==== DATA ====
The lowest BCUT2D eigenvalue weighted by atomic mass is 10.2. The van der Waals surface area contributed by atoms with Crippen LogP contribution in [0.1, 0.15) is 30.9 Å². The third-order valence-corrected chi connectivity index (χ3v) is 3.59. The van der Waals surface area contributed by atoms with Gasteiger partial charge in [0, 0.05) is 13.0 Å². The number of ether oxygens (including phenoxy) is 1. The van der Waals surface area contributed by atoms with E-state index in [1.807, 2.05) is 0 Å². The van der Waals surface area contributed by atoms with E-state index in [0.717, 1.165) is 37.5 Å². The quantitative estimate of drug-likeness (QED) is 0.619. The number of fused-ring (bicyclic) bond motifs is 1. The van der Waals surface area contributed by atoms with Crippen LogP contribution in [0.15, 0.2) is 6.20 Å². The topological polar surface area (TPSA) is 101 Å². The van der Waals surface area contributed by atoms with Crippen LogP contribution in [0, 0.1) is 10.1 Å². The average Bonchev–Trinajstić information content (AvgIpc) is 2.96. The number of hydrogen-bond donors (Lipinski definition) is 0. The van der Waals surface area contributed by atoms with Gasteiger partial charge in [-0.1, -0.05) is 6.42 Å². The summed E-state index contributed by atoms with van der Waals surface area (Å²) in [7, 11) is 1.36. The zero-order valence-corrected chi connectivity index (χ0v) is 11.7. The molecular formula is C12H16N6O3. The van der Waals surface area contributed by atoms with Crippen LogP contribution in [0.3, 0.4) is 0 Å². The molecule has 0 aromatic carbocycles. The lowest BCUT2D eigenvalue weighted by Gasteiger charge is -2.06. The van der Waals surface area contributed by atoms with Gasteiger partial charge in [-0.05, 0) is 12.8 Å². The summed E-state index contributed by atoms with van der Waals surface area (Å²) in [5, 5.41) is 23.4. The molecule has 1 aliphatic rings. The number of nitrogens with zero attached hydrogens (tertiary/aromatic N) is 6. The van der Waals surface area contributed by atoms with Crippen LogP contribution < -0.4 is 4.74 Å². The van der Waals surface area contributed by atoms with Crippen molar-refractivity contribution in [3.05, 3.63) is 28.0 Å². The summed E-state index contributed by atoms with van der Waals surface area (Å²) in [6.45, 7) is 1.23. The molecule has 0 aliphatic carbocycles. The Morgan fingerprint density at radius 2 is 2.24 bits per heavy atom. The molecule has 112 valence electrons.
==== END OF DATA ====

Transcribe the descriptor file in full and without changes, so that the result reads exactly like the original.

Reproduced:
The lowest BCUT2D eigenvalue weighted by atomic mass is 10.2. The van der Waals surface area contributed by atoms with Crippen LogP contribution in [0.1, 0.15) is 30.9 Å². The third-order valence-corrected chi connectivity index (χ3v) is 3.59. The van der Waals surface area contributed by atoms with Gasteiger partial charge in [0, 0.05) is 13.0 Å². The number of ether oxygens (including phenoxy) is 1. The van der Waals surface area contributed by atoms with E-state index in [1.807, 2.05) is 0 Å². The van der Waals surface area contributed by atoms with E-state index in [0.717, 1.165) is 37.5 Å². The quantitative estimate of drug-likeness (QED) is 0.619. The number of fused-ring (bicyclic) bond motifs is 1. The van der Waals surface area contributed by atoms with Crippen LogP contribution in [0.15, 0.2) is 6.20 Å². The topological polar surface area (TPSA) is 101 Å². The van der Waals surface area contributed by atoms with Crippen LogP contribution in [0, 0.1) is 10.1 Å². The average Bonchev–Trinajstić information content (AvgIpc) is 2.96. The number of hydrogen-bond donors (Lipinski definition) is 0. The van der Waals surface area contributed by atoms with Gasteiger partial charge in [-0.1, -0.05) is 6.42 Å². The summed E-state index contributed by atoms with van der Waals surface area (Å²) in [7, 11) is 1.36. The zero-order valence-corrected chi connectivity index (χ0v) is 11.7. The molecular formula is C12H16N6O3. The van der Waals surface area contributed by atoms with Crippen LogP contribution in [0.3, 0.4) is 0 Å². The molecule has 0 aromatic carbocycles. The lowest BCUT2D eigenvalue weighted by Gasteiger charge is -2.06. The van der Waals surface area contributed by atoms with Gasteiger partial charge in [-0.05, 0) is 12.8 Å². The summed E-state index contributed by atoms with van der Waals surface area (Å²) in [5, 5.41) is 23.4. The molecule has 1 aliphatic rings. The number of nitrogens with zero attached hydrogens (tertiary/aromatic N) is 6. The van der Waals surface area contributed by atoms with Crippen LogP contribution < -0.4 is 4.74 Å². The van der Waals surface area contributed by atoms with Crippen molar-refractivity contribution in [3.05, 3.63) is 28.0 Å². The summed E-state index contributed by atoms with van der Waals surface area (Å²) in [6.45, 7) is 1.23. The molecule has 0 aliphatic carbocycles. The Morgan fingerprint density at radius 2 is 2.24 bits per heavy atom. The molecule has 112 valence electrons.